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Eur J Pharmacol. 1989 May 2;164(1):1-11.

Effects of histamine H3-receptor ligands on various biochemical indices of histaminergic neuron activity in rat brain.

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Unité de Neurobiologie et Pharmacologie, INSERM, Centre Paul Broca, Paris, France.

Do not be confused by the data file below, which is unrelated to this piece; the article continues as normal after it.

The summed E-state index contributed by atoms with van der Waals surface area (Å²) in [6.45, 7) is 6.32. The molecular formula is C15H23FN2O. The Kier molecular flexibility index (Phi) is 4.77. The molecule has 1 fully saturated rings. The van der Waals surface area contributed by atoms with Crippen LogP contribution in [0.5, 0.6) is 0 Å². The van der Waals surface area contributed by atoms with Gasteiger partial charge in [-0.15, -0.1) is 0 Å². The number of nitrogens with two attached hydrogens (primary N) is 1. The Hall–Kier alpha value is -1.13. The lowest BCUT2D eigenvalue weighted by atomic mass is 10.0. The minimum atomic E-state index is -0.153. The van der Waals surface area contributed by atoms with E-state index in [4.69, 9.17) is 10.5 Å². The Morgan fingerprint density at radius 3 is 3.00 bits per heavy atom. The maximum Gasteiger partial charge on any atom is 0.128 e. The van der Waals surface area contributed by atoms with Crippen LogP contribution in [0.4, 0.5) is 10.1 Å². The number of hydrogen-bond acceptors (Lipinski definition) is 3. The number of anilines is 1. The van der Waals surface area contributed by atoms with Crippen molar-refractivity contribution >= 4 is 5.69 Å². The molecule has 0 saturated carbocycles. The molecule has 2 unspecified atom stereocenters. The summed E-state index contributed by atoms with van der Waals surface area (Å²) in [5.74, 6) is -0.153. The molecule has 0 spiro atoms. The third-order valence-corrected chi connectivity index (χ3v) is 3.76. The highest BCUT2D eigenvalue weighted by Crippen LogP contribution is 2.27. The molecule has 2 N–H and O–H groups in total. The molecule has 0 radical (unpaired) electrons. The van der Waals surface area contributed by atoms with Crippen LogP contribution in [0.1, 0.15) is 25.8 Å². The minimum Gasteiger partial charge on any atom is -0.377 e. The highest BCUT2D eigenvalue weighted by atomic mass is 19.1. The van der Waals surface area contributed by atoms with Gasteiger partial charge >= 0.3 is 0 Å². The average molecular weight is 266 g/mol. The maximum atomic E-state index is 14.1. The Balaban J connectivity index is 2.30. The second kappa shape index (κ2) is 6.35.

The interaction of the potent histamine H3-receptor ligands i.e. (R)alpha-methylhistamine, an agonist, and thioperamide, an antagonist, with the three classes of cerebral histamine receptors was studied in vitro and in vivo. The histamine-induced stimulation of 3',5'-cyclic AMP accumulation in slices of guinea-pig hippocampus was not modified by thioperamide (up to 0.1 mM) and (R)alpha-methylhistamine stimulated cyclic AMP accumulation only at millimolar concentrations. Hence, both (R)alpha-methylhistamine and thioperamide were at least 100,000-fold more potent at H3- than at H1- or H2-receptors in brain. In vivo, the turnover of histamine in rat cerebral cortex, as determined from its depletion elicited by alpha-fluoromethylhistidine in a synaptosomal fraction was not modified by mepyramine and zolantidine but was markedly enhanced by thioperamide at a low dose (ED50 = 2 mg/kg). Thioperamide also elicited a long-lasting decrease in synaptosomal histamine and increase in radioimmunoassayable N tau-methylhistamine. In contrast, (R)alpha-methylhistamine markedly reduced cortical [3H]histamine synthesis (ED50 = 5 mg/kg). This long-lasting action was accompanied by an increase in synaptosomal histamine and a decrease in N tau-methylhistamine levels. These changes were compared with those in plasma drug levels. Hence the two H3-receptor ligands appear to modify the activity of cerebral histamine neurons markedly and in a long-lasting and opposite manner.

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